BULGARIAItalian, Spanish Originally an ethnic name or regional name for someone from Bulgaria or a nickname for someone who had visited or traded with Bulgaria, which is named after the Turkic tribe of the Bulgars, itself possibly from a Turkic root meaning "mixed".
CABABASpanish Spanish (Cabaña) and Portuguese: habitational name from a place named with Spanish cabaña ‘hut’, ‘cabin’ (Late Latin capanna , a word of Celtic or Germanic origin).
CABALLEROSpanish Occupational name from caballero "knight, soldier, horseman" (from Late Latin caballarius "mounted soldier").
CABALLOSpanish, Spanish (Latin American) Derived from the Spanish word cabello, ultimately derived from the Latin word caballus, meaning "horse". This denoted someone who worked in a farm that took care of horses, or someone who had personality traits attributed to a horse, such as energetic behaviour.
CABAÑASpanish, Portuguese Habitational name from a place named with Spanish cabaña ‘hut’, ‘cabin’ (Late Latin capanna, a word of Celtic or Germanic origin).
CABAÑASSpanish, Portuguese Habitational name from a place named with Spanish cabaña or Portuguese cabanha ‘hut’, ‘cabin’.
CALDERASpanish Derived from Spanish caldera meaning "basin, crater, hollow", ultimately from Latin caldarium or caldaria both meaning "hot bath, cooking pot". The word also denotes a depression in volcanoes, and it is commonly used as an element for surnames denoting streams or mountains.
CALDERÓNSpanish Occupational name for a tinker or a seller or maker of kettles from Vulgar Latin *caldaria meaning "cauldron". Alternately, it may be a habitational name for someone from any of various locations named Calderón or a topographic name from Spanish caldera meaning "crater, basin".
CALEROSpanish Metonymic occupational name for a burner or seller of lime, from calero ‘lime’.
CAMACHOSpanish, Portuguese From the ancient European camb, meaning twisted or disfigured, denoting to someone with visible physical abnormalities, but could possibly also refer to residents of a particularly gnarly tract of land.
CAMARGOSpanish Habitational name for someone from a place in Andalusia called Camargo.
CAMINOSpanish Derived from the Spanish word for "path", or "walkway". This could have been used to denote a person who lived near a path, or one who built paths for a living.
CAMPUSSpanish Derived from the Latin word campus, meaning "field". It denoted someone who either lived in a field or worked in one.
CANABRAVABrazilian Cana is the short form of 'cana de açucar' that means "sugar cane", and Brava is the feminine form of 'bravo' that means "angry". There is a municipality in the state of Mato Grosso, Brazil, called Canabrava do Norte, and according to oral tradition, the origin of the name is due to the disease and subsequent death of some animals after eating a plantation of sugar cane.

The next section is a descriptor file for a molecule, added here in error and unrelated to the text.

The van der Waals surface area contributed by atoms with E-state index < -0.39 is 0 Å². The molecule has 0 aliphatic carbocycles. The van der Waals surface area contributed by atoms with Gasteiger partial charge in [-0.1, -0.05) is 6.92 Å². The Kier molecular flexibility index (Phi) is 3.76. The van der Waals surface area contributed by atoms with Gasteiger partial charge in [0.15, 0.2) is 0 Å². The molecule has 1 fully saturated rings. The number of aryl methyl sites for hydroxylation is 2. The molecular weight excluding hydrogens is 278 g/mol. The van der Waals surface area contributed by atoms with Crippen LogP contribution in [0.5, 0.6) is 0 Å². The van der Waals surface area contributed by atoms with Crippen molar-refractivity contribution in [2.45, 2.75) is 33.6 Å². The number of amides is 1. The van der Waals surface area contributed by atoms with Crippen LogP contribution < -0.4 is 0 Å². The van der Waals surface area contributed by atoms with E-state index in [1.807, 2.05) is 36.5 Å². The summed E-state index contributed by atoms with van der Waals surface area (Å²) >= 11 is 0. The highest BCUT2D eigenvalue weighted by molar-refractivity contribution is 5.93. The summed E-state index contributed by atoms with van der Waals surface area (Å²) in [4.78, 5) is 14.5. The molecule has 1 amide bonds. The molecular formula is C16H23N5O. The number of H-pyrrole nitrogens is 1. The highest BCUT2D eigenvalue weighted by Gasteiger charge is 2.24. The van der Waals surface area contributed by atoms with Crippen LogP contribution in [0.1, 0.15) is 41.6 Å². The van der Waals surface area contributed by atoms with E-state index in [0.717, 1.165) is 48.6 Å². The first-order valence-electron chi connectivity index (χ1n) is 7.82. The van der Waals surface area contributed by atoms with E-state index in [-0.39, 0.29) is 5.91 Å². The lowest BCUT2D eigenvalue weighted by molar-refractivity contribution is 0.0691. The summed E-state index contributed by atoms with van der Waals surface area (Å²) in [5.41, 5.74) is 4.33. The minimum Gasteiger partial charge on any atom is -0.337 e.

CANCIOSpanish A name for a person who first held the position of Chancellor.
CANGUSSUBrazilian The surname Cangussu has its origins in the Tupi-Guarani language and is a variation of Akangu’su, which means 'Jaguar'.
CANIZALESSpanish (Latin American) This surname came from around the beginnings of 1800 in south regions of Colombia where sugar cane was cultivated. It's a variation of Cañizales, that literally means "sugar cane fields".
CANOMANUELSpanish The first part of this surname is possibly derived from Spanish cano "hoary, white-haired, grey-haired". The second part is derived from the given name MANUEL... [more]
CARBAJALSpanish, Judeo-Spanish Probably a habitational name demoting someone originally from any of the multiple locations called Carbajal in León, Asturias, or Zamora in Spain. Alternatively, it may be of pre-Roman origin from the word carbalio meaning "oak", denoting someone who either lived near an oak tree or who was like an oak tree in some way.... [more]
CARBONEROSpanish Famous bearers are Carlos Carbonero, a Colombian footballer who plays as a midfielder for Sampdoria on loan from Fénix and Sara Carbonero, a Spanish sports journalist.
CARCELÉNSpanish This indicates familial origin within the eponymous Manchego municipality.
CÁRDENASSpanish Habitational name from places in the provinces of Almería and Logroño named Cárdenas, from the feminine plural of cárdeno "blue, bluish purple" (Late Latin cardinus, from carduus "thistle")... [more]
CARDENETESpanish This indicates familial origin within the eponymous Manchego municipality.
CARRERASpanish, Italian Spanish: topographic name for someone living by a main road, carrera ‘thoroughfare’, originally a road passable by vehicles as well as pedestrians (Late Latin carraria (via), a derivative of carrum ‘cart’), or a habitational name from any of various places named with this word.... [more]
CASCALHOPortuguese (?) What I know about this surname is that it came from Alentejo, a region in Portugal countryside. The eldest Cascalho I know lived in Évora (city in this province) so I assume the name born there...
CASILLASSpanish From any of various places called Casillas or Las Casillas, from the plural of casilla, a diminutive of Casa. ... [more]